The GPU, on the other hand, is entirely different.

The GPU was born for graphics processing, and its tasks are very specific and singular. Its job is graphics rendering. Graphics are composed of vast numbers of pixels, which are highly uniform and independent data.

Therefore, the GPU’s task is to complete a large amount of parallel computation on homogeneous data in the shortest possible time. The so-called “miscellaneous work” of scheduling and coordination is relatively minimal.

Parallel computation, of course, requires more cores.

The number of cores in a GPU far exceeds that of a CPU, ranging from thousands to tens of thousands (hence the term “massively parallel”).

The cores in a GPU are called stream multiprocessors (SMs), which are independent task processing units.

Within the entire GPU, there are multiple stream processing areas. Each processing area contains hundreds of cores. Each core is equivalent to a simplified CPU, capable of integer and floating-point arithmetic, as well as queuing and result collection.

The GPU’s control unit function is simple, and it has relatively less cache. Its ALU occupies over 80% of the chip.

Although a single GPU core has weaker processing power than a CPU core, the massive number of cores makes the GPU more suitable for high-intensity parallel computation. Under the same transistor scale, its computing power can surpass that of a CPU.

Using the restaurant analogy again, a GPU would be like a single-purpose restaurant with thousands of entry-level chefs. It’s only suitable for preparing a specific type of cuisine. But because there are many chefs and simple dish preparation, they can collectively cook and serve dishes much faster.

GPU and AI Computation

Everyone knows that current AI computation relies heavily on GPUs, which has been highly profitable for NVIDIA. But why is this the case?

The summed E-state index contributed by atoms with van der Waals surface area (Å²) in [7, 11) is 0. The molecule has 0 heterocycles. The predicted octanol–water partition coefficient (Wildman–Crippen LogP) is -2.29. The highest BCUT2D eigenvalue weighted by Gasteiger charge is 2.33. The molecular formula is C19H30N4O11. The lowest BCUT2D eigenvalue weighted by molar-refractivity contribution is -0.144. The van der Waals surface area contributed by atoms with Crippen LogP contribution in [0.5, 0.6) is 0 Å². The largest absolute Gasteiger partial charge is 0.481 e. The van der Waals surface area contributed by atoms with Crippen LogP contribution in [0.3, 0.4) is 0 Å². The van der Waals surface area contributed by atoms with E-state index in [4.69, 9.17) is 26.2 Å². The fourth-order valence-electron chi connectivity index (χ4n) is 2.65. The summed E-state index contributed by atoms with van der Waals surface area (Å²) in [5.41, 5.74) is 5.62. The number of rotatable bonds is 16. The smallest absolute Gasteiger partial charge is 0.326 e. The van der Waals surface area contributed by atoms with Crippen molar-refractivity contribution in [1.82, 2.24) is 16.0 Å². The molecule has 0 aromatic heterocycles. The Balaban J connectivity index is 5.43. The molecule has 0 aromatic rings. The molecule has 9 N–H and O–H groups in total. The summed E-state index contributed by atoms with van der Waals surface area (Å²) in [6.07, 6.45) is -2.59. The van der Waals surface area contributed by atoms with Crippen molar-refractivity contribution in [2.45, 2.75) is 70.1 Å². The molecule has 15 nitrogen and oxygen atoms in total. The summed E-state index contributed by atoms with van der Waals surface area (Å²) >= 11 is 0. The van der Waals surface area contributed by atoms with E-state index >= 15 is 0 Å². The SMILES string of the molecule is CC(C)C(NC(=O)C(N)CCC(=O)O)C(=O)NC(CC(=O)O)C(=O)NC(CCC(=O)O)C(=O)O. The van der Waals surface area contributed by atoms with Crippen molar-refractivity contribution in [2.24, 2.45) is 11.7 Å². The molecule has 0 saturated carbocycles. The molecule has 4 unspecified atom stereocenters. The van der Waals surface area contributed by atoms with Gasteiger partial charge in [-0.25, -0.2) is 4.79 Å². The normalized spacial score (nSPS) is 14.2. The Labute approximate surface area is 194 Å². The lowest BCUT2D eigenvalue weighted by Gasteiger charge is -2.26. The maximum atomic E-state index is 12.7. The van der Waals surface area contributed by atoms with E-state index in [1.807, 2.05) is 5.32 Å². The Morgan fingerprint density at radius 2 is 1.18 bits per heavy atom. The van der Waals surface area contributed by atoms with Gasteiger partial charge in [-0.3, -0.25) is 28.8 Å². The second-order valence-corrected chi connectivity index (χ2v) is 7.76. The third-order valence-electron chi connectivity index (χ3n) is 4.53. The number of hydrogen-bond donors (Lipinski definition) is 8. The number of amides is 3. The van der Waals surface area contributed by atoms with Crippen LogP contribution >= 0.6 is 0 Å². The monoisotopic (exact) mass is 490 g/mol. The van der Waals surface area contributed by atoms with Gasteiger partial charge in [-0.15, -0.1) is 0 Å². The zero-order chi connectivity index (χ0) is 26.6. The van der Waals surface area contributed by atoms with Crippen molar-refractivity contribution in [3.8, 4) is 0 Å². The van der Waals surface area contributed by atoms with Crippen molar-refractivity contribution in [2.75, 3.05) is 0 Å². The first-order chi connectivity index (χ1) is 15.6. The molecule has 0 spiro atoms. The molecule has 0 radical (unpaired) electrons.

The reason is simple: AI computation, like graphics computation, involves a large amount of high-intensity parallel computation.

Deep learning is currently the most prevalent artificial intelligence algorithm. The process includes two stages: training and inference.

During the training stage, a complex neural network model is trained by feeding it a massive amount of data. In the inference stage, the trained model is used to infer various conclusions from a large amount of data.

The training stage involves vast amounts of training data and complex deep neural network structures, requiring tremendous computational power and high-performance chips. The inference stage demands efficient and low-latency repetitive computations on simple and specific tasks.

The specific algorithms used, such as matrix multiplication, convolution, recurrent layers, and gradient computations, can be broken down into many parallel tasks, effectively shortening the time required to complete the overall task.

With its powerful parallel computing capabilities and memory bandwidth, the GPU can effectively handle both training and inference tasks, becoming the industry’s preferred solution for deep learning.

Currently, most enterprise AI training utilizes NVIDIA GPU clusters. With reasonable optimization, a single GPU card can provide computing power equivalent to dozens or even hundreds of CPU servers.

However, the GPU’s market share in the inference stage is not as high. We’ll discuss the reasons for this later.

The application of GPUs to computing beyond graphics processing originated in 2003, when the concept of GPGPU (General-Purpose computing on GPU) was first introduced. It referred to using the GPU’s computing power for more general and broader scientific computing in non-graphics processing areas.

GPGPU further optimized and designed traditional GPUs to make them more suitable for high-performance parallel computing.

In 2009, several scholars at Stanford University first demonstrated the use of GPUs to train deep neural networks, causing a sensation.

A few years later, in 2012, Geoffrey Hinton’s two students – Alex Krizhevsky and Ilya Sutskever – used the “deep learning + GPU” approach to propose the deep neural network AlexNet, which increased recognition accuracy from 74% to 85%, winning the ImageNet challenge championship.

This completely ignited the “AI+GPU” boom. NVIDIA quickly followed up, investing substantial resources to increase GPU performance by 65 times within three years.

In addition to brute-forcing computing power, they actively built an ecosystem around GPUs. They established the CUDA (Compute Unified Device Architecture) ecosystem based on their GPUs, providing a comprehensive development environment and solutions to help developers more easily use GPUs for deep learning development or high-performance computing.

These early strategic efforts ultimately helped NVIDIA reap significant rewards when AI and generative AI took off. Currently, with a market capitalization of $1.22 trillion (nearly six times that of Intel), NVIDIA is truly the “AI king without a crown.”